The previous Wednesday, the Washington (nanny) State Liquor Control Board unanimously approved a 120 day ban on drinks that mix alcohol and caffeine with the intention of making the ban permanent. It was touted and pushed through by the Democratic governor (who I have voted for twice) and the Republican attorney general (who I have not voted for but wants to become the next attorney general). While the ban seems like a knee-jerk reaction to something a bunch of dumb college students that couldn’t hold the liquor they never should have had and an ill-conceived way to make public policy, no one has ever wasted valuable political capital by governing in this manner.
Foster assigned me this piece!
I’m also an overtipper, although I don’t think it’s necessarily because I’m a music writer (although there is certainly that), but because of the guilt I have that comes with having a family that is notoriously cheap. I remember several times going to dinner with family members and being certain that the tab to our meal came to well into three figures but only leaving a few dollars (like three) behind. “Our service was really good so maybe we should leave $3 instead of just 2.” This was all before I had an income or a conscience, but when I grew up I learned better and tried to erase the enormous guilt complex I grew.
I have worked several years as a fast food manager (starting out as a lowly team member), so while I was never dependent on tips for my income (I don’t think I ever was offered one, let alone accepted one), but I did see how tight the margins restaurants are run on. It isn’t so much a matter of “restaurants can just pay their waitstaff more so I don’t have to do it”, because that just won’t happen.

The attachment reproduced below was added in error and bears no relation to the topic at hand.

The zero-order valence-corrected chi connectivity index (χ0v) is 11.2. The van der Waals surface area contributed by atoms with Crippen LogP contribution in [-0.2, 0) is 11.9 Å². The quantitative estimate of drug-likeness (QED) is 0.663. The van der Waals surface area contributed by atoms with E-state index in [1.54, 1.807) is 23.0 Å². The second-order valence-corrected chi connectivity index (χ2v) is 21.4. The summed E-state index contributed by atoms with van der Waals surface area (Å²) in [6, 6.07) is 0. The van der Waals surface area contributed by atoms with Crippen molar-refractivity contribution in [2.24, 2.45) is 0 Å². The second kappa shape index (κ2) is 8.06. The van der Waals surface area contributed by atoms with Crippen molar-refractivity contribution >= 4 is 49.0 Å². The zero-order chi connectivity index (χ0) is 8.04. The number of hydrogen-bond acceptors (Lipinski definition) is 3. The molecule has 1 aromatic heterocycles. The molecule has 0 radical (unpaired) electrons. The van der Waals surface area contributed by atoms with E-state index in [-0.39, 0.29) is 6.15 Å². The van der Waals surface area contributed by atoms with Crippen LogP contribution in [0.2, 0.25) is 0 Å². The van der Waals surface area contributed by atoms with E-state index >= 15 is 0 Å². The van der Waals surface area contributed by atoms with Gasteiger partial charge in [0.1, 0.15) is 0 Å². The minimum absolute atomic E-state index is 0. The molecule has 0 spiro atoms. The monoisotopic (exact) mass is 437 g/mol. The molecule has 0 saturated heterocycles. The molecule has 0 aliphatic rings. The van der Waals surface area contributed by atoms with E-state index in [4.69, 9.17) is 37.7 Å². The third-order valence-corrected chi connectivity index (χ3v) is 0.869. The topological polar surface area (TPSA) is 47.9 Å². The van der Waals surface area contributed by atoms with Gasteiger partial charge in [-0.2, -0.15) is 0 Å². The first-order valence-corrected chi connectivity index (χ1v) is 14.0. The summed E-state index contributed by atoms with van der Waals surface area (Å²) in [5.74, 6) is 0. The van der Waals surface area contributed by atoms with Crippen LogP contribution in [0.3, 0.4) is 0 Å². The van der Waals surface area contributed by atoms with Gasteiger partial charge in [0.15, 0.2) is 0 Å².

Yes, by all means, let’s change the system so that waitstaff and bartenders earn higher salaries; I’ll still continue to overtip because good karma is worth more than 15%.
Asked by takeittothechorus-deactivated20
Ooooh, that is interesting. I’ve wavered a little over my devotion to all that is Jack White after Get Behind Me Satan but he’s still one of the most dynamic live performers I’ve seen and I think he’d hold his own against anyone and prevail against most.
The first time I saw The White Stripes was when White Blood Cells was just coming out and starting to get a lot of attention. They were at the Moore Theater in Seattle and killed. They played for about 90 minutes and didn’t include “Fell in Love with a Girl” in their setlist, yet White had complete control over everyone in the room.
As gifted as Matt Bellamy is, I still would have to vote for Jack White, but I’d love to see it happen!
This is an extraordinarily depressing essay by former Voice editor/professional contrarian Chuck Eddy. It’s like a guy who used to be principal of a high school getting really angry about the outcome of his old school’s student council election.
If 2009 was ”The Year of Too Much Consensus” because of its Pazz and Jop results, what was 2008? In 2008, there were 577 critics voting and TV on the Radio’s Dear Science beat Vampire Weekend by 669 points (and appeared on 49 more ballots). In 2009, Animal Collective’s Merriweather Post Pavilion beat it’s next closest rival, Phoenix’s Wolfgang Amadeus Phoenix by 331 points (and was on only fifteen more ballots, with 696 critics turning in ballots).